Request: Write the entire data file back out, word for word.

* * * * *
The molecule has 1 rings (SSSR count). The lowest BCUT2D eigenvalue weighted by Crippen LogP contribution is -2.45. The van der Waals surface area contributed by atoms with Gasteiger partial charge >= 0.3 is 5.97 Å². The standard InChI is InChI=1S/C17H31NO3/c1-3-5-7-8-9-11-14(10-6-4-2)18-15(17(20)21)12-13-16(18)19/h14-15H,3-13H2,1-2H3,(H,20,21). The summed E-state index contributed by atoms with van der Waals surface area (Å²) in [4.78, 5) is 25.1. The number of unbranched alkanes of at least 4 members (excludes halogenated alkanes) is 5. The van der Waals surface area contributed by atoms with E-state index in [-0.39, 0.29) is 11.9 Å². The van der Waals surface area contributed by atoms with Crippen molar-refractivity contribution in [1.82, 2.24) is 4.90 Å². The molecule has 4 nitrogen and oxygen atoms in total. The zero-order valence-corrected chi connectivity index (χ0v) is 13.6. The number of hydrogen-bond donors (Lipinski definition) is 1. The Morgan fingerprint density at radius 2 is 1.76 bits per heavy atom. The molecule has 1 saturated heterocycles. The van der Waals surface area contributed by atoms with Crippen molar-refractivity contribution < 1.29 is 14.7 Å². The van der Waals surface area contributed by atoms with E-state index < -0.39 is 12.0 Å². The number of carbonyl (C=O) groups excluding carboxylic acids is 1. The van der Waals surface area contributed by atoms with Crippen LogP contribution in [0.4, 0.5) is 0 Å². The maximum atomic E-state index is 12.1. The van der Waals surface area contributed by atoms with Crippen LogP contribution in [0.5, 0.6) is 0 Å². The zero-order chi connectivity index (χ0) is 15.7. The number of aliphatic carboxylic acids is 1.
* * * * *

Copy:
The molecule has 1 rings (SSSR count). The lowest BCUT2D eigenvalue weighted by Crippen LogP contribution is -2.45. The van der Waals surface area contributed by atoms with Gasteiger partial charge >= 0.3 is 5.97 Å². The standard InChI is InChI=1S/C17H31NO3/c1-3-5-7-8-9-11-14(10-6-4-2)18-15(17(20)21)12-13-16(18)19/h14-15H,3-13H2,1-2H3,(H,20,21). The summed E-state index contributed by atoms with van der Waals surface area (Å²) in [4.78, 5) is 25.1. The number of unbranched alkanes of at least 4 members (excludes halogenated alkanes) is 5. The van der Waals surface area contributed by atoms with E-state index in [-0.39, 0.29) is 11.9 Å². The van der Waals surface area contributed by atoms with Crippen molar-refractivity contribution in [1.82, 2.24) is 4.90 Å². The molecule has 4 nitrogen and oxygen atoms in total. The zero-order valence-corrected chi connectivity index (χ0v) is 13.6. The number of hydrogen-bond donors (Lipinski definition) is 1. The Morgan fingerprint density at radius 2 is 1.76 bits per heavy atom. The molecule has 1 saturated heterocycles. The van der Waals surface area contributed by atoms with Crippen molar-refractivity contribution < 1.29 is 14.7 Å². The van der Waals surface area contributed by atoms with E-state index < -0.39 is 12.0 Å². The number of carbonyl (C=O) groups excluding carboxylic acids is 1. The van der Waals surface area contributed by atoms with Crippen LogP contribution in [0.4, 0.5) is 0 Å². The maximum atomic E-state index is 12.1. The van der Waals surface area contributed by atoms with Crippen LogP contribution in [0.5, 0.6) is 0 Å². The zero-order chi connectivity index (χ0) is 15.7. The number of aliphatic carboxylic acids is 1.